Problem no. 1: Retirement provision
For the third year in a row, Swiss voters see retirement provision as the biggest challenge facing Switzerland. The Credit Suisse Worry Barometer reveals that all population groups agree.
Retirement provision is consistently the number-one concern
Over the past three years there has been a steady increase in anxiety about retirement provision. There is clearly an urgent need to stabilize the first and second pillars. This was the top concern of 45% of Worry Barometer respondents in 2018, and of 44% of respondents the previous year. In 2019, 47% of respondents named retirement provision as their chief concern.
Different methods – the same results
The research institute gfs.bern poses different kinds of questions. Closed-ended questions provide respondents with a list of potential problems and ask them to select the five that are most urgent. The figure of 47% cited above is based on these kinds of questions. Yet even when respondents were asked open-ended questions, that is, when they were allowed to answer freely rather than choosing from a list of possibilities, the issue of retirement provision still ranked at the top – although "only" 41% named it as it the number-one problem. Since it was possible to list five problems, the figures add up to more than 100%.
When respondents were asked to limit themselves to the one problem that most urgently needed to be solved, retirement provision still came out on top with 16%.
regard retirement provision as Switzerland's most urgent problem.
Responses by age and place of residence: Differences were small
Whatever the respondents' age or place of residence – whether they live in a rural area, a suburb or a city – retirement provision is consistently the number-one issue.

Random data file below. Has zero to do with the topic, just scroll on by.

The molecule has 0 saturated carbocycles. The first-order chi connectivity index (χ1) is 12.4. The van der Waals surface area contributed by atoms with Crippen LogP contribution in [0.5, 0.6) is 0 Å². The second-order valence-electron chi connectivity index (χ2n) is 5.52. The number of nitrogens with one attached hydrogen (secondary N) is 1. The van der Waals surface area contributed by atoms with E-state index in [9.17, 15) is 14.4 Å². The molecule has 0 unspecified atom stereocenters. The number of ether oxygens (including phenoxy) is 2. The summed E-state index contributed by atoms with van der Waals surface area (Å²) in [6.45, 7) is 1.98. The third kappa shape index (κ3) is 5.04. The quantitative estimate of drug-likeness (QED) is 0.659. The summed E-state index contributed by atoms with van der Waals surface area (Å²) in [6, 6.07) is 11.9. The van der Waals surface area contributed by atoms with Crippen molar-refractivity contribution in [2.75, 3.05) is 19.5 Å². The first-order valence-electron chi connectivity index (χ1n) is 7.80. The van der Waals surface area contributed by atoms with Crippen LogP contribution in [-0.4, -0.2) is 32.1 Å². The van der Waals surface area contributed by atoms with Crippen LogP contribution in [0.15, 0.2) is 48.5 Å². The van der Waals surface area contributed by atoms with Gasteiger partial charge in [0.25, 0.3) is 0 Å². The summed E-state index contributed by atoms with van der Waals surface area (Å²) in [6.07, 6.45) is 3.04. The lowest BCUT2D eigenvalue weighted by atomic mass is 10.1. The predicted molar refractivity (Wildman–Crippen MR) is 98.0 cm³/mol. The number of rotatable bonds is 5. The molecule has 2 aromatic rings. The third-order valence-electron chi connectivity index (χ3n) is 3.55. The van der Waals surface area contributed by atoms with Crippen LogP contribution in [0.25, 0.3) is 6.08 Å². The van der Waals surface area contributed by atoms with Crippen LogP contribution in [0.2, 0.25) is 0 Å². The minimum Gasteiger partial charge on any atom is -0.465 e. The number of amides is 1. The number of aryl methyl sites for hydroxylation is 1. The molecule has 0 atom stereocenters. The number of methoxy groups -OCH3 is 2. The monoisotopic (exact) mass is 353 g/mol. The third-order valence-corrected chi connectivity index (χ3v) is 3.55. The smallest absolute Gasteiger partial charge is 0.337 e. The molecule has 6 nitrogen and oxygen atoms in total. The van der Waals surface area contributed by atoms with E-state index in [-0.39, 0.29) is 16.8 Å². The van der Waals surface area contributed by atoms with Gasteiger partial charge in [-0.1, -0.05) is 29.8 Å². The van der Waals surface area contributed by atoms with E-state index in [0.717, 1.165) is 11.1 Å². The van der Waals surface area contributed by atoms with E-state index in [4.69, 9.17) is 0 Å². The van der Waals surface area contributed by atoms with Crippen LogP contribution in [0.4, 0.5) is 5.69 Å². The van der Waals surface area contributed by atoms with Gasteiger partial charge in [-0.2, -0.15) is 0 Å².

It is a particular concern for 40- to 65-year-olds, as well as for people over age 65. In both of those groups, 52% identify retirement provision as the most important problem facing Switzerland. Yet young people, too, are not free of concerns about financial security in their later years; 35% mention the issue of retirement provision – the same percentage that express worries about the environment and the climate.
The situation is similar when it comes to place of residence. People who live in rural areas are most concerned about retirement provision, with 53% viewing the need to stabilize the first and second pillars as the biggest problem that Switzerland has to tackle at present. But those who live in the suburbs and cities on average express almost as much concern; there 47% of respondents worry about the future of retirement provision.
Retirement provision: Reforms that have failed, have been implemented or are still under way
Concern about financial security in retirement is growing, just as the Federal Council is seeking reforms. After rejecting the Retirement Provision 2020 reform in 2017, the voters approved the Federal Act on Tax Reform and AHV Financing (TRAF) in May 2019. This temporarily alleviated some of the AHV's financial problems. Yet no one denies that comprehensive reform is urgently needed.
The AHV 21 bill is currently being drafted. The Federal Council wants the law to take effect in 2022, with the goal of assuring AHV funding until 2030. This will require the consent of the voters in a referendum.
Interest in politics is growing; trust is declining
The 2019 Worry Barometer reveals other striking trends: While interest in politics has reached a record level of 74%, trust in politicians is on the decline. Forty-six percent of respondents believe that politicians, the government and administration frequently fail to deliver when it comes to crucial issues. According to the study's authors, the public is losing trust in politicians because they have been unable to achieve proposed reforms in recent years, among other things.